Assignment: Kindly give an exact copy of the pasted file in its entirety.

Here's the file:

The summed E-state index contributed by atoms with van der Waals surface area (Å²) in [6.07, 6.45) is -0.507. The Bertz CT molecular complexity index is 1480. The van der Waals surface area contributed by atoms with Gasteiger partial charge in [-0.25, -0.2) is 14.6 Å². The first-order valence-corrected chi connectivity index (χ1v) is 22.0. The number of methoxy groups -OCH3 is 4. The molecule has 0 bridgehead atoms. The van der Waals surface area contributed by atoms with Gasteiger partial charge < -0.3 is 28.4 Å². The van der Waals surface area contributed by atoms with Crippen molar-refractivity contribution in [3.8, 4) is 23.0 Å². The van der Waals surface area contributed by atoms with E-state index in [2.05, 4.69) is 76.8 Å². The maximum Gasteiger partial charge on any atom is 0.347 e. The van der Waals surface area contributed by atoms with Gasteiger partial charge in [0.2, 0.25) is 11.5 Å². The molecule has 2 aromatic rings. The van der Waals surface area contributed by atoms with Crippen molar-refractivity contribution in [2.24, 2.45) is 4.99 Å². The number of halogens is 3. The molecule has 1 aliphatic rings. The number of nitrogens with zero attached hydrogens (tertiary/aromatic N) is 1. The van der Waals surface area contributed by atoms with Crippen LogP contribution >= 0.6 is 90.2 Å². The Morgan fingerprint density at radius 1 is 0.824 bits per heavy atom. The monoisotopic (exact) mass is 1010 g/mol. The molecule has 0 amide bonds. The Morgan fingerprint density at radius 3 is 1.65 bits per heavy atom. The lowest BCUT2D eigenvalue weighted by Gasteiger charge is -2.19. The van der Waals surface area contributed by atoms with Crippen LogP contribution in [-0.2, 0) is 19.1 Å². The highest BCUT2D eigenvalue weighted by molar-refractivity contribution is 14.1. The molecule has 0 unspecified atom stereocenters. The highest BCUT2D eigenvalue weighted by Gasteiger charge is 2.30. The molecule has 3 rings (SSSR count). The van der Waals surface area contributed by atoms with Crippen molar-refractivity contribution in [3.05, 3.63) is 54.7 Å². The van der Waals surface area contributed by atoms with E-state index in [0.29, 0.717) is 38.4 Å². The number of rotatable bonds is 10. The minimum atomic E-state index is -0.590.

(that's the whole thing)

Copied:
The summed E-state index contributed by atoms with van der Waals surface area (Å²) in [6.07, 6.45) is -0.507. The Bertz CT molecular complexity index is 1480. The van der Waals surface area contributed by atoms with Gasteiger partial charge in [-0.25, -0.2) is 14.6 Å². The first-order valence-corrected chi connectivity index (χ1v) is 22.0. The number of methoxy groups -OCH3 is 4. The molecule has 0 bridgehead atoms. The van der Waals surface area contributed by atoms with Gasteiger partial charge < -0.3 is 28.4 Å². The van der Waals surface area contributed by atoms with Crippen molar-refractivity contribution in [3.8, 4) is 23.0 Å². The van der Waals surface area contributed by atoms with E-state index in [2.05, 4.69) is 76.8 Å². The maximum Gasteiger partial charge on any atom is 0.347 e. The van der Waals surface area contributed by atoms with Gasteiger partial charge in [0.2, 0.25) is 11.5 Å². The molecule has 2 aromatic rings. The van der Waals surface area contributed by atoms with Crippen molar-refractivity contribution in [2.24, 2.45) is 4.99 Å². The number of halogens is 3. The molecule has 1 aliphatic rings. The number of nitrogens with zero attached hydrogens (tertiary/aromatic N) is 1. The van der Waals surface area contributed by atoms with Crippen LogP contribution >= 0.6 is 90.2 Å². The Morgan fingerprint density at radius 1 is 0.824 bits per heavy atom. The monoisotopic (exact) mass is 1010 g/mol. The molecule has 0 amide bonds. The Morgan fingerprint density at radius 3 is 1.65 bits per heavy atom. The lowest BCUT2D eigenvalue weighted by Gasteiger charge is -2.19. The van der Waals surface area contributed by atoms with Crippen LogP contribution in [-0.2, 0) is 19.1 Å². The highest BCUT2D eigenvalue weighted by molar-refractivity contribution is 14.1. The molecule has 0 unspecified atom stereocenters. The highest BCUT2D eigenvalue weighted by Gasteiger charge is 2.30. The molecule has 3 rings (SSSR count). The van der Waals surface area contributed by atoms with Crippen molar-refractivity contribution in [3.05, 3.63) is 54.7 Å². The van der Waals surface area contributed by atoms with E-state index in [0.29, 0.717) is 38.4 Å². The number of rotatable bonds is 10. The minimum atomic E-state index is -0.590.